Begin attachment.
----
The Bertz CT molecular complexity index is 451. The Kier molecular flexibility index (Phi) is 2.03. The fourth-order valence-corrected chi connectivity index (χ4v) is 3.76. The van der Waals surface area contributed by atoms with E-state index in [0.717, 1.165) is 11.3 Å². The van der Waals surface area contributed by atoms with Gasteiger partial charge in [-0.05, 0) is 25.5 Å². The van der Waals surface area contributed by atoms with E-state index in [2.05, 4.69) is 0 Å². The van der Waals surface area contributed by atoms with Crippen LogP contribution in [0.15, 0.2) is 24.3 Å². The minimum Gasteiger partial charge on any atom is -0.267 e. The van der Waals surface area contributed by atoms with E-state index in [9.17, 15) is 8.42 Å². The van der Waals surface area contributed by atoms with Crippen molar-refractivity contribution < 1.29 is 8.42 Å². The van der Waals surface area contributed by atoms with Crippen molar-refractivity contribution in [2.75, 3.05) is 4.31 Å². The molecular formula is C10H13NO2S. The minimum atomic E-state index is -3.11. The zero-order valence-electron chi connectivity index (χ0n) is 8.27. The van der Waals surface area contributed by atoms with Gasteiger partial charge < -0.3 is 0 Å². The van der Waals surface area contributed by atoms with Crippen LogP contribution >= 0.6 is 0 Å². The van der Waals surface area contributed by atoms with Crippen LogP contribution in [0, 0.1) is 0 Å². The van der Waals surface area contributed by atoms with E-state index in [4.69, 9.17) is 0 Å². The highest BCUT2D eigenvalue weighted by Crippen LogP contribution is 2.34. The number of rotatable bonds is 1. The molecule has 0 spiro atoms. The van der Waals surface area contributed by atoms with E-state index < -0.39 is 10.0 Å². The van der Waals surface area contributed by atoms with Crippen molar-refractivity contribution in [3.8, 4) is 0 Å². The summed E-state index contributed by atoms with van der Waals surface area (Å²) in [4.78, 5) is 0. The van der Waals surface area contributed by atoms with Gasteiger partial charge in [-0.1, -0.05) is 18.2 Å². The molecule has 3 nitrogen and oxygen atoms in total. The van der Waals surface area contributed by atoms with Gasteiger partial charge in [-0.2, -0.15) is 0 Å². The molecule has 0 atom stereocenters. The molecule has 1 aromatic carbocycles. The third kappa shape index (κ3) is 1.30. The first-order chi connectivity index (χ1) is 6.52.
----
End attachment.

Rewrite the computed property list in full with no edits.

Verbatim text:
The Bertz CT molecular complexity index is 451. The Kier molecular flexibility index (Phi) is 2.03. The fourth-order valence-corrected chi connectivity index (χ4v) is 3.76. The van der Waals surface area contributed by atoms with E-state index in [0.717, 1.165) is 11.3 Å². The van der Waals surface area contributed by atoms with Gasteiger partial charge in [-0.05, 0) is 25.5 Å². The van der Waals surface area contributed by atoms with E-state index in [2.05, 4.69) is 0 Å². The van der Waals surface area contributed by atoms with Crippen LogP contribution in [0.15, 0.2) is 24.3 Å². The minimum Gasteiger partial charge on any atom is -0.267 e. The van der Waals surface area contributed by atoms with E-state index in [9.17, 15) is 8.42 Å². The van der Waals surface area contributed by atoms with Crippen molar-refractivity contribution < 1.29 is 8.42 Å². The van der Waals surface area contributed by atoms with Crippen molar-refractivity contribution in [2.75, 3.05) is 4.31 Å². The molecular formula is C10H13NO2S. The minimum atomic E-state index is -3.11. The zero-order valence-electron chi connectivity index (χ0n) is 8.27. The van der Waals surface area contributed by atoms with Gasteiger partial charge < -0.3 is 0 Å². The van der Waals surface area contributed by atoms with Crippen LogP contribution >= 0.6 is 0 Å². The van der Waals surface area contributed by atoms with Crippen LogP contribution in [0, 0.1) is 0 Å². The van der Waals surface area contributed by atoms with E-state index in [4.69, 9.17) is 0 Å². The highest BCUT2D eigenvalue weighted by Crippen LogP contribution is 2.34. The number of rotatable bonds is 1. The molecule has 0 spiro atoms. The van der Waals surface area contributed by atoms with E-state index < -0.39 is 10.0 Å². The van der Waals surface area contributed by atoms with Crippen molar-refractivity contribution in [3.8, 4) is 0 Å². The summed E-state index contributed by atoms with van der Waals surface area (Å²) in [4.78, 5) is 0. The van der Waals surface area contributed by atoms with Gasteiger partial charge in [-0.1, -0.05) is 18.2 Å². The molecule has 3 nitrogen and oxygen atoms in total. The van der Waals surface area contributed by atoms with Gasteiger partial charge in [-0.2, -0.15) is 0 Å². The molecule has 0 atom stereocenters. The molecule has 1 aromatic carbocycles. The third kappa shape index (κ3) is 1.30. The first-order chi connectivity index (χ1) is 6.52.